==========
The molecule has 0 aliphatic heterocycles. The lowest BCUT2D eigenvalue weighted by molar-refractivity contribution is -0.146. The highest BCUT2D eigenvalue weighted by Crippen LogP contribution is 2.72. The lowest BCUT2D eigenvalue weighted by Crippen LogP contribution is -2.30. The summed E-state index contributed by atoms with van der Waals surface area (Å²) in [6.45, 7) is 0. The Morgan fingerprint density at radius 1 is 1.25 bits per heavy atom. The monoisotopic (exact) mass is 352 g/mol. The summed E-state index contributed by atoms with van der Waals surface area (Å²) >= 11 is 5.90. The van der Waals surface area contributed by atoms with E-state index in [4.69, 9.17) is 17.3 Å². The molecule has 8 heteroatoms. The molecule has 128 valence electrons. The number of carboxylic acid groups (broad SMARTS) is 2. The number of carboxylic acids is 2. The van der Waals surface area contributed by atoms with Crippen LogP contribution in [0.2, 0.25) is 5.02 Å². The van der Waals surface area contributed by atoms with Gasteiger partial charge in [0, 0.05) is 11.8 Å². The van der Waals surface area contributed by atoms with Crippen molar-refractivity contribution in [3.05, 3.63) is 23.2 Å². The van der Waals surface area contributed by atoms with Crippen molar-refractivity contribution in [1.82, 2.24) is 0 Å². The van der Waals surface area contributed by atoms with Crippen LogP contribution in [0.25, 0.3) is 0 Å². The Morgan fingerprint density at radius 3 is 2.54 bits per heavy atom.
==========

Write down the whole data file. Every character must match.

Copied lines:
The molecule has 0 aliphatic heterocycles. The lowest BCUT2D eigenvalue weighted by molar-refractivity contribution is -0.146. The highest BCUT2D eigenvalue weighted by Crippen LogP contribution is 2.72. The lowest BCUT2D eigenvalue weighted by Crippen LogP contribution is -2.30. The summed E-state index contributed by atoms with van der Waals surface area (Å²) in [6.45, 7) is 0. The Morgan fingerprint density at radius 1 is 1.25 bits per heavy atom. The monoisotopic (exact) mass is 352 g/mol. The summed E-state index contributed by atoms with van der Waals surface area (Å²) >= 11 is 5.90. The van der Waals surface area contributed by atoms with E-state index in [4.69, 9.17) is 17.3 Å². The molecule has 8 heteroatoms. The molecule has 128 valence electrons. The number of carboxylic acid groups (broad SMARTS) is 2. The number of carboxylic acids is 2. The van der Waals surface area contributed by atoms with Crippen LogP contribution in [0.2, 0.25) is 5.02 Å². The van der Waals surface area contributed by atoms with Gasteiger partial charge in [0, 0.05) is 11.8 Å². The van der Waals surface area contributed by atoms with Crippen molar-refractivity contribution in [3.05, 3.63) is 23.2 Å². The van der Waals surface area contributed by atoms with Crippen molar-refractivity contribution in [1.82, 2.24) is 0 Å². The van der Waals surface area contributed by atoms with Crippen LogP contribution in [0.25, 0.3) is 0 Å². The Morgan fingerprint density at radius 3 is 2.54 bits per heavy atom.